|Publication number||US8203124 B2|
|Application number||US 11/796,612|
|Publication date||Jun 19, 2012|
|Filing date||Apr 27, 2007|
|Priority date||Apr 27, 2007|
|Also published as||US20080265179, WO2008134485A1|
|Publication number||11796612, 796612, US 8203124 B2, US 8203124B2, US-B2-8203124, US8203124 B2, US8203124B2|
|Inventors||William H. Havens, Robert J. Hennick|
|Original Assignee||Hand Held Products, Inc.|
|Export Citation||BiBTeX, EndNote, RefMan|
|Patent Citations (21), Non-Patent Citations (12), Referenced by (14), Classifications (5), Legal Events (2)|
|External Links: USPTO, USPTO Assignment, Espacenet|
The present invention relates generally to sterilization devices. More particularly this invention relates to an apparatus for decontamination of instrumentation such as portable data terminals as used in the medical setting or clean-room environment.
At the present time, existing technology utilizes equipment and instrumentation in the hospital setting and industrial clean-room environment requiring sterilization. Current cleaning methods, however, are not acceptable for decontaminating the various devices that have been implemented in these settings. In particular, data collection devices have become important in tracking vital signs of a patient and their location within the hospital. One such device includes the portable data terminal (PDT) used to communicate real-time information between patient and medical professional. For example, as medical professionals frequently monitor a number of patients in telemetry or triage, the PDT interfaces with multiple users and is exposed to multiple settings where blood, body fluids, dust, debris and pathogenic organisms can contaminate the surface. As PDTs and other electronic instruments become more utilized throughout a clean medical environment, sterilization of the devices becomes essential to sustaining their use in these facilities.
Current cleaning methods such as using warm water and mild detergents to minimize any damage to the housing or user interface of the device do not adequately sterilize the equipment. Thus, microorganisms may be shielded within air bubbles or under dirt, grease, oil, or clumps of microorganisms. Furthermore, cellular proteins and other byproducts may reduce the efficacy of some liquid germicides.
Similarly, any subsequent chemical treatments to clean the device may cause damage to both internal and external components of the device, potentially interfering with the necessary communications between a patient and the medical professional. Typically, disinfecting solvents such as benzenes and alcohols (with a low residue), chlorination and alternative disinfectants are used to clean a PDT following the pre-washing step. These chemicals have been known to disintegrate the plastic composition of the housing and user interface of a PDT. This further creates the potential for damage to the optical electronics that are indirectly exposed to such treatments through crevices in the manufactured PDT. Unfortunately, the chemicals that may disinfect may not necessarily sterilize the device from contamination by microorganisms and pathogens.
Although hospitals use chemicals and high temperature steam (i.e. autoclaving) for sterilizing surgical instruments, these methods are inappropriate for use with an electronic device or electronic instrumentation. Chemical and steam sterilization are not even practical for the widespread sterilization for common devices. Moist or dry heat and chemical sterilants do not produce desirable levels of sterilization as necessitated by sterile and surgical needs of the medical profession. These current attempts undoubtedly cause damage to the PDT. Alternatively, gamma radiation may be used, as applicable for single-use medical supplies that do not tolerate heat and pressure or chemical treatments, but creates safety hazards for the user. Thus, present measures for sterilizing medical electronic devices have not been successful in providing necessary sterilization without delivering undesirable effects from thermal, chemical or ionizing radiation treatments.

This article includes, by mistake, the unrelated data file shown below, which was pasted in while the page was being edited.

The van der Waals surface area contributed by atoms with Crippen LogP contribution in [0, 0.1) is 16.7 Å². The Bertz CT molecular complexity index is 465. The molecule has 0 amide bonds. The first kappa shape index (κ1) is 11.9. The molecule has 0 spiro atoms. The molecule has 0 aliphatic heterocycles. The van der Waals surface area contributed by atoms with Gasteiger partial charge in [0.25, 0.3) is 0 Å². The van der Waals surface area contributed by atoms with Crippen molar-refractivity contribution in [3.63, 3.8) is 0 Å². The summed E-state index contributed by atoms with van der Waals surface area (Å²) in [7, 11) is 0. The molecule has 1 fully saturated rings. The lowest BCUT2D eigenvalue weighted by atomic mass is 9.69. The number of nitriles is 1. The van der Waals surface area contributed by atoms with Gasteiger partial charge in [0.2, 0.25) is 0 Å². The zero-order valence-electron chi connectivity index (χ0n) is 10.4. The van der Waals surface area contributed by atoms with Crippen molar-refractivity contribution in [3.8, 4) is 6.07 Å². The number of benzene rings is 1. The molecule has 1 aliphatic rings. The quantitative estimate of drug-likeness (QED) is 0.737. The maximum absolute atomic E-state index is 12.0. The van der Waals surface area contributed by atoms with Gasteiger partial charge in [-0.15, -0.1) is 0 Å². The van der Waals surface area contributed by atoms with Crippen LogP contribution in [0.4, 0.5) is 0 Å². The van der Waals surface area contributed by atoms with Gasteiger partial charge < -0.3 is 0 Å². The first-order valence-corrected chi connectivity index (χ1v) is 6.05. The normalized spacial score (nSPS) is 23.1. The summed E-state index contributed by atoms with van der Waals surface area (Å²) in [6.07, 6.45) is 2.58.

To achieve desirable sterilization results, researchers have looked toward the effects of ultraviolet (UV) radiation. Although the light emitted from UV lamps has proven to be germicidal at about 260 nm wavelengths, and can be used to reduce the number of pathogenic microorganisms on exposed surfaces and in air at about 280 nm wavelengths of the electromagnetic spectrum, the UV lamp light has poor penetrating power. Accumulations of dust, dirt, grease, or clumps of microorganisms shield microorganisms from direct exposure required for the UV lamp light to be lethal. In addition, lamp age and poor maintenance of the UV lamp reduces performance. Furthermore, because UV lamps are typically larger, relative to the size of the object being sterilized, it may be more difficult to develop illumination configurations that do not cause shadows or regions of reduced radiation on the surfaces of multisided objects.
Conventional UV lamps have included low pressure and medium pressure monochromatic and polychromatic mercury vapor arc UV lamps, but do not deliver magnitudes of irradiation as required for inactivation of nucleic acid repair and replication mechanisms, and thus requiring long exposure times. Low pressure lamps, inherently low power devices with a very limited range of disinfection, are not capable of complete microbial decontamination. In addition, these lamps have high output variability. Medium pressure lamps produce a wider UV spectrum and generate levels for sterilization, but are very limited due to their high operating temperatures (400-1000° C.), non-uniform behavior, low electrical efficiency and high cost. (“Disinfection by Ultraviolet Radiation.”Disinfection, Sterilization, and Preservation. Blatchley, Ernest R. III and Peel, Margaret M., Ed. Seymour S. Block, Philadelphia: Lippincott Williams & Wilkins, Fifth Edition, 2001, p. 828). Luminous efficiency of these lamps is no greater than about 5%, leaving about 95% of the energy lost as heat. Id. The toxicity of mercury also presents a safety concern.